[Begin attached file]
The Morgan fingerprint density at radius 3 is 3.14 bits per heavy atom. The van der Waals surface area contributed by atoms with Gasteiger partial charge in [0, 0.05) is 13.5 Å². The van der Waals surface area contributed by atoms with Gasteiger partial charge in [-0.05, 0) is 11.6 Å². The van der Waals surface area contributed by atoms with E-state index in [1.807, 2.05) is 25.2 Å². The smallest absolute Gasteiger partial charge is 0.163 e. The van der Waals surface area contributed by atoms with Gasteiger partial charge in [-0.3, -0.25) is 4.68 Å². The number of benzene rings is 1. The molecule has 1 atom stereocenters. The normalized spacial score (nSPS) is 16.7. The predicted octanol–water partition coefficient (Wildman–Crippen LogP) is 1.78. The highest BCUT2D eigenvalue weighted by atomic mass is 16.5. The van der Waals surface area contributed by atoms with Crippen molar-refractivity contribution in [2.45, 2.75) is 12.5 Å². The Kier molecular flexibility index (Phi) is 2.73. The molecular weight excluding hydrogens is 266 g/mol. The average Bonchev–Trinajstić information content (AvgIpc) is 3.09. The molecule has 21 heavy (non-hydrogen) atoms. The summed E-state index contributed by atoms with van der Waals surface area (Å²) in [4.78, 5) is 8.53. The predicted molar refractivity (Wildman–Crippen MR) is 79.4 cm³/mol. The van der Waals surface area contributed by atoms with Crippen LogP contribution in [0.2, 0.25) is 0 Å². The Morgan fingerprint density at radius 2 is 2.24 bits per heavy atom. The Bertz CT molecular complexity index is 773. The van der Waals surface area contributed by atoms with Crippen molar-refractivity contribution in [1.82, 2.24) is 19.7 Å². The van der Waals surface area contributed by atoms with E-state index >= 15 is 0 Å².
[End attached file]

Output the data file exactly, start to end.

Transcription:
The Morgan fingerprint density at radius 3 is 3.14 bits per heavy atom. The van der Waals surface area contributed by atoms with Gasteiger partial charge in [0, 0.05) is 13.5 Å². The van der Waals surface area contributed by atoms with Gasteiger partial charge in [-0.05, 0) is 11.6 Å². The van der Waals surface area contributed by atoms with E-state index in [1.807, 2.05) is 25.2 Å². The smallest absolute Gasteiger partial charge is 0.163 e. The van der Waals surface area contributed by atoms with Gasteiger partial charge in [-0.3, -0.25) is 4.68 Å². The number of benzene rings is 1. The molecule has 1 atom stereocenters. The normalized spacial score (nSPS) is 16.7. The predicted octanol–water partition coefficient (Wildman–Crippen LogP) is 1.78. The highest BCUT2D eigenvalue weighted by atomic mass is 16.5. The van der Waals surface area contributed by atoms with Crippen molar-refractivity contribution in [2.45, 2.75) is 12.5 Å². The Kier molecular flexibility index (Phi) is 2.73. The molecular weight excluding hydrogens is 266 g/mol. The average Bonchev–Trinajstić information content (AvgIpc) is 3.09. The molecule has 21 heavy (non-hydrogen) atoms. The summed E-state index contributed by atoms with van der Waals surface area (Å²) in [4.78, 5) is 8.53. The predicted molar refractivity (Wildman–Crippen MR) is 79.4 cm³/mol. The van der Waals surface area contributed by atoms with Crippen LogP contribution in [0.2, 0.25) is 0 Å². The Morgan fingerprint density at radius 2 is 2.24 bits per heavy atom. The Bertz CT molecular complexity index is 773. The van der Waals surface area contributed by atoms with Crippen molar-refractivity contribution in [1.82, 2.24) is 19.7 Å². The van der Waals surface area contributed by atoms with E-state index >= 15 is 0 Å².